Kory Faulkner must take shots at the end zone on Saturday.
Aug 28, 2013
By Tom Weber
CARBONDALE, Ill. - Southern Illinois will be a heavy underdog at Illinois on Saturday. That's not exactly breaking news for Saluki football fans.
Perhaps you're tired of hearing how an FCS team isn't supposed to beat an FBS program, much less one that plays in the Big Ten. You're aware that Illinois has 85 players on scholarship, compared to 63 for your heroes in maroon and white. You wince when reminded of the last time the teams met, when Illinois drubbed Southern, 35-3, in 2010.
Yes, the deck is stacked against Southern Illinois, but all hope is not lost.
If you're looking for a blueprint on how an FCS team can beat a Big Ten team, the 2006 Salukis rendered a textbook example in their 35-28 win over Indiana. To pull off an upset at Illinois, the 2013 team must replicate these keys victory.
Establish the running game. In 2006, the Salukis out-gained Indiana on the ground, 244-76. Hall of Fame running back Arkee Whitlock rushed for 103 yards, and he had help from a balanced attack that included Kansas transfer John Randle (37 yards), fullback J.T. Wise (42 yards), and backup QB Justin Allen, who carried four times for 37 yards out of the Wildcat formation.
Likewise, this year's team has multiple backfield threats in FBS transfers Mika'il McCall, Ken Malcome and Malcolm Agnew. They have speed in Tay Willis and LaSteven McKinney. Quarterback Kory Faulkner is athletic enough to pick up yardage on his own. It will take a combined effort from this group, behind an improved offensive line, to generate the type of rushing yardage SIU will need to be competitive.
Similarly, the 2013 Saluki defense is geared to stop the run. Bubba Schweigert's 3-4 scheme is counting on stout nose guard play from TJ Beelen and Raysean Golden to free up its speedy corps of linebackers. If the Salukis can't slow the Illinois run game, it will have little chance of winning.
Avoid an early knockout punch. It took just 10 minutes for Indiana to build a 14-0 lead in 2006. Fans were heckling the Salukis and eager to enjoy a blowout. What did the Salukis do? Battle back, of course! A key turning point was an interception by Craig Turner in the end zone that prevented IU from taking a three-touchdown lead.
The last time SIU played a BCS opponent was in 2011, when Mississippi bolted to a 21-0 lead in the first six minutes. Although Southern outscored the Rebels, 24-21, the rest of the way, it could not overcome its slow start. The longer SIU stays in the game at Illinois, the more pressure will build on the home team.
Make the big play when it's available. Quarterback Nick Hill only completed 10 passes at Indiana, but four of them went for touchdowns and he didn't throw an interception. Four different receivers caught TD passes. Likewise, Kory Faulkner needs to take shots at the end zone. He also has a variety of weapons, including tight ends MyCole Pruitt and Adam Fuehne, who can produce in the red zone.
Play mistake-free football. The Salukis turned the ball over only once at Indiana on a fumble. They must avoid the dramatic momentum swing that comes when the home team makes a huge play off a turnover. At Ole Miss, Paul McIntosh threw an interception on Southern's first drive, and it was returned to SIU's four yardline. One play later it was a 14-0 ballgame. On the Salukis' second drive, they went 3-and-out, punted and had the kick returned 67 yards for a TD. Southern must avoid big mistakes in Champaign.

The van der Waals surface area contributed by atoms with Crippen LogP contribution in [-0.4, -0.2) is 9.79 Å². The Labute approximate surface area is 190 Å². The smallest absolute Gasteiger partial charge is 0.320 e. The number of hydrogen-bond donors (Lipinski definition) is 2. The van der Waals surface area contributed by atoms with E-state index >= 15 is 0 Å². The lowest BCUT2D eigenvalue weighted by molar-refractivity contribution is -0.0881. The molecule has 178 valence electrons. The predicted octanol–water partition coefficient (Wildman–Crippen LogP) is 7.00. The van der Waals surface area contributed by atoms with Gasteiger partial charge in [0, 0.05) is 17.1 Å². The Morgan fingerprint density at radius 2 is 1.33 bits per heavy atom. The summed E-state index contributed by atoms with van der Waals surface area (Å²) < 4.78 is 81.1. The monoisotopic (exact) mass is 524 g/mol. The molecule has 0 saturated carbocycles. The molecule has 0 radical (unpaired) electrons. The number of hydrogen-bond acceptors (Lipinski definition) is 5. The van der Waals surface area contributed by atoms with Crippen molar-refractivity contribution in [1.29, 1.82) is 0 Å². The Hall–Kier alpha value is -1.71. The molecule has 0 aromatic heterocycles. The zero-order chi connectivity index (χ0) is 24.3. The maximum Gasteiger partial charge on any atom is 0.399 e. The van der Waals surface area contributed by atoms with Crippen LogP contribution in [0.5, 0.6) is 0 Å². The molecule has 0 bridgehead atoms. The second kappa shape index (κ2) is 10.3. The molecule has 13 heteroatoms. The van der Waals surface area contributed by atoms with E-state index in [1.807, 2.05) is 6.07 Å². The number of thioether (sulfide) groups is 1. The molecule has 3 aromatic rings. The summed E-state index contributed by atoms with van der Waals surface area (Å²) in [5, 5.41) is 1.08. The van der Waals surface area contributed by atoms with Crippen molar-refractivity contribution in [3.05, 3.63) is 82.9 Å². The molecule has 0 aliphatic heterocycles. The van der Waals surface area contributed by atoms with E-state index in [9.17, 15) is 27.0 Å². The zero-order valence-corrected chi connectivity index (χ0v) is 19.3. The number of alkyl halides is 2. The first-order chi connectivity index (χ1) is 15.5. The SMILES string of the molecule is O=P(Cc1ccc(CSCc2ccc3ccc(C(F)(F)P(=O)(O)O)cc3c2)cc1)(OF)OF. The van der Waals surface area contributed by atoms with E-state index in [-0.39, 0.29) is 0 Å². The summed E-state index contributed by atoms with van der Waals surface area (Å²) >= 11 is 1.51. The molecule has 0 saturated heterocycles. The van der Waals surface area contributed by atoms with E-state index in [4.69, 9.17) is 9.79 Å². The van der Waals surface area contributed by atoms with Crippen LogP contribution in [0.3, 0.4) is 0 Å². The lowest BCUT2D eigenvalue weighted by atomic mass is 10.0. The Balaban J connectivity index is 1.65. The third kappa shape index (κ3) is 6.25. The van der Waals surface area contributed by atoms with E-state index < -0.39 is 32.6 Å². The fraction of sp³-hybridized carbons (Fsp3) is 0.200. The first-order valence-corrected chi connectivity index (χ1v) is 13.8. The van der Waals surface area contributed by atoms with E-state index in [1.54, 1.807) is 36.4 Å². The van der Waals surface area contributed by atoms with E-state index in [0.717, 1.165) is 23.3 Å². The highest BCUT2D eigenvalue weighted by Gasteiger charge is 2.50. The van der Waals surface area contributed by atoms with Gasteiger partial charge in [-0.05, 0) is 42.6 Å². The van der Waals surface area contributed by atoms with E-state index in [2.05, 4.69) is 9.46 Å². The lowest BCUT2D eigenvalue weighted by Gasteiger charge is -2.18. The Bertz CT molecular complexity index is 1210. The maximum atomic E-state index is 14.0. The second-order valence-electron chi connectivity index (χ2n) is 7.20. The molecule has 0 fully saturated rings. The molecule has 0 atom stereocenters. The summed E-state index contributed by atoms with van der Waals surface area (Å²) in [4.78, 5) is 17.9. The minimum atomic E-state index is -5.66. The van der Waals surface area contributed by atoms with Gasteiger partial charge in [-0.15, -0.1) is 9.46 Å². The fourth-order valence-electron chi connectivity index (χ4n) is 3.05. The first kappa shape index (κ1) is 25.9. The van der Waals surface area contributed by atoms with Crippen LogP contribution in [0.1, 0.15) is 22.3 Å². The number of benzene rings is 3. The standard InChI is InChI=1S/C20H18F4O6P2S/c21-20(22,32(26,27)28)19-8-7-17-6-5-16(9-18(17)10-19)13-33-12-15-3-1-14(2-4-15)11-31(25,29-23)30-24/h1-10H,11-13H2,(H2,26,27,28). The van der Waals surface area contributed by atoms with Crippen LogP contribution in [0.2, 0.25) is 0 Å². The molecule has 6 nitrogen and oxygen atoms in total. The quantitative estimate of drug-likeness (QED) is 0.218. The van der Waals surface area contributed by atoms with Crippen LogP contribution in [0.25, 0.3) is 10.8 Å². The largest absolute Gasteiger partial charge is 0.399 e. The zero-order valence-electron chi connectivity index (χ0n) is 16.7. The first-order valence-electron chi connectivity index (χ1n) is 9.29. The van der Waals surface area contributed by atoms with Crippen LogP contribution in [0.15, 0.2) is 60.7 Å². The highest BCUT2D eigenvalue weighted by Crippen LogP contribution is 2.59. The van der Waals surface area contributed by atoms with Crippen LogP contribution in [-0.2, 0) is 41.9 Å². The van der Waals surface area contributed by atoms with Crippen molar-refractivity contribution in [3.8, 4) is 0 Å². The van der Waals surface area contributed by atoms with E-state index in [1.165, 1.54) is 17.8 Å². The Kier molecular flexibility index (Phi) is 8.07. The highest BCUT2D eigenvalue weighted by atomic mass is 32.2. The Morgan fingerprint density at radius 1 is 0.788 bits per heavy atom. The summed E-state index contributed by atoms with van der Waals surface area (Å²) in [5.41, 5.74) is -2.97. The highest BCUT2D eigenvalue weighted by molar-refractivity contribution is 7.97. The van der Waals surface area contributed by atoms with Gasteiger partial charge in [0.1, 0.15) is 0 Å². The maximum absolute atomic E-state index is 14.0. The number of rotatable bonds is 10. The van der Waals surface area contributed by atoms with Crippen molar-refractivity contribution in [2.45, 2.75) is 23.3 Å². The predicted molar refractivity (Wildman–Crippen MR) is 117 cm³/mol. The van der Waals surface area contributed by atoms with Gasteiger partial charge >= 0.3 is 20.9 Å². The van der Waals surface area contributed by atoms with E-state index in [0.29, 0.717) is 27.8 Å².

If the Salukis can do these five things, they will upset Illinois.
How much difference is there in talent level between a Big Ten and an MVFC team? Just read through the bios of the Illinois starters and you'll noticed that many of them were 3 or 4-star recruits out of high school. Their third-string quarterback is a 4-star recruit named Aaron Bailey. Those type of players rarely land at an FCS program.
Here's another way to quantify the talent gap between the conferences. Last year, Illinois had four players selected in the NFL Draft. That's the same number of draft picks the Salukis have had in the last 20 years combined.
The number one concern for Southern's defense is Illinois senior quarterback Nathan Scheelhaase. This is the same quarterback who carved Southern's defense up three years ago as a true freshman, completing 14-of-18 passes for 229 yards and two touchdowns. During his first two seasons, he had 30 touchdown passes and only 16 interceptions. He also ran for nearly 1,500 yards and 11 touchdowns. Clearly, he's a dangerous dual threat. In 2011, he was the MVP of the bowl victory over UCLA. Ignore Scheelhaase's 2012 statistics (4 TDs, 8 INTs). He was hurt much of the year after suffering a high-ankle sprain in the season opener.
Illinois has a new offensive coordinator in Bill Cubit, a guy who had some high-powered offenses during his eight-year tenure as head coach at Western Michigan. In an interview after the team's spring game, he was pretty candid about the shortcomings of the offense he inherited. He said the technique of quarterbacks Scheelhaase and Ryan O'Toole "wasn't very pretty," and "route running was not a big priority here" for the receivers.
Nevertheless, Cubit has a solid reputation as an offensive guru. He's talked about making the Illinois attack more north-and-south, speeding up the tempo, and devising special packages to fit personnel groups. Looking at game tape of Western Michigan won't help SIU much, since he had different personnel. The Saluki coaches will need to adjust on the fly on Saturday.
After an unseasonably mild first half of August, the last week or so has seen temperatures sky-rocket. Saturday's projected high of 94, with a heat index near 100, will test the conditioning of both teams. On one hand, Illinois has the advantage of 22 more scholarships, but on the other hand, SIU is accustomed to wholesale substitutions on defense.